One in four women and one in nine men who walk through your salon door are potential victims of domestic violence. Read on to find out how can you spot it and what you should do about it.
On October 23, 2004, Ebony Fletcher almost lost her life. Her then boyfriend shot her in the thigh, tackled her to the ground, then sat on her back and shot her in the head. “Miraculously, the bullet didn’t penetrate my skull; it only cut my skin,” Fletcher says. “He had never slapped, punched, or verbally abused me, so this came as a total shock. But looking back, he was very suspicious of everything I did, and there were probably other warning signs, ones I couldn’t see because I was so in love.”
More recently, on Wednesday, December 18, 2013, Jose Leonardo Martinez stormed into Solo Nail Salon in West New York, N.J., pistol-whipped the owner, fatally shot the mother of his children (she was a nail tech there), and then fled to a nearby parking lot and shot himself to death. Martinez had a history of domestic abuse. Tragically, these are just two of many similar stories in recent news.
These stories may seem shocking, but in fact, domestic violence is the leading cause of injury to women in the United States. According to Domestic Violence Statistics (domesticviolencestatistics.org.), a woman is beaten or assaulted by her husband or partner every nine seconds in the U.S., and one in every four women will experience domestic violence in her lifetime. Why are these facts of particular importance to nail techs?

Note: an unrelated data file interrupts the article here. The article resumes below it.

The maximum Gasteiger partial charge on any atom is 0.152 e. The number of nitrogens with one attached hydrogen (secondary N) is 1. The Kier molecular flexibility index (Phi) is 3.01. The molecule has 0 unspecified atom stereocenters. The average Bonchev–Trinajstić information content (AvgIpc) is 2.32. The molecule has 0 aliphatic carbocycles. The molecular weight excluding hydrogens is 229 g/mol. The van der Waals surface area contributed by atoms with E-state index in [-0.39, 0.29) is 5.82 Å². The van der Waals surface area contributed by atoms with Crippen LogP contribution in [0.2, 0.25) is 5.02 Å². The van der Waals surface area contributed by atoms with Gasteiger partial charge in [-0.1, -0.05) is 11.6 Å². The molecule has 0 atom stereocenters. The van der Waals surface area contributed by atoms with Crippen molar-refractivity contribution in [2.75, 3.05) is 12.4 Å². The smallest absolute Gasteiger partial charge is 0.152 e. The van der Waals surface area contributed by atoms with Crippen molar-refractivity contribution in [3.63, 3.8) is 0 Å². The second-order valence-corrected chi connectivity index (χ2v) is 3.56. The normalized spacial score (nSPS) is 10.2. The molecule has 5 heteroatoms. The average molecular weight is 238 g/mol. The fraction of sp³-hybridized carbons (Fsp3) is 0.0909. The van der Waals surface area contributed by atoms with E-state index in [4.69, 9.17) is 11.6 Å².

Research shows that most battered women never blow the whistle on their abusers, likely out of fear. They never call the police or go to a shelter. They do, however, usually talk about the abuse with someone they trust. As skilled and experienced listeners who are personally interested in their clients, salon professionals are often the one person many victims suffering from abuse feel comfortable confiding in — even if they would never tell anyone else.
“Salon professionals are in a unique position to recognize the signs and symptoms of abuse in their clients and co-workers,” says Rachel Molepske, manager of leadership operations and charitable programs for the Professional Beauty Association (PBA). “Because of the intimate and nurturing nature of the relationship between salon professionals and their clients and co-workers, salon professionals can often spot signs of physical abuse that others may never see. And for a victim of abuse, the salon may be one of the few places they are allowed to go alone, giving salon professionals the potential to positively impact and potentially save many lives.”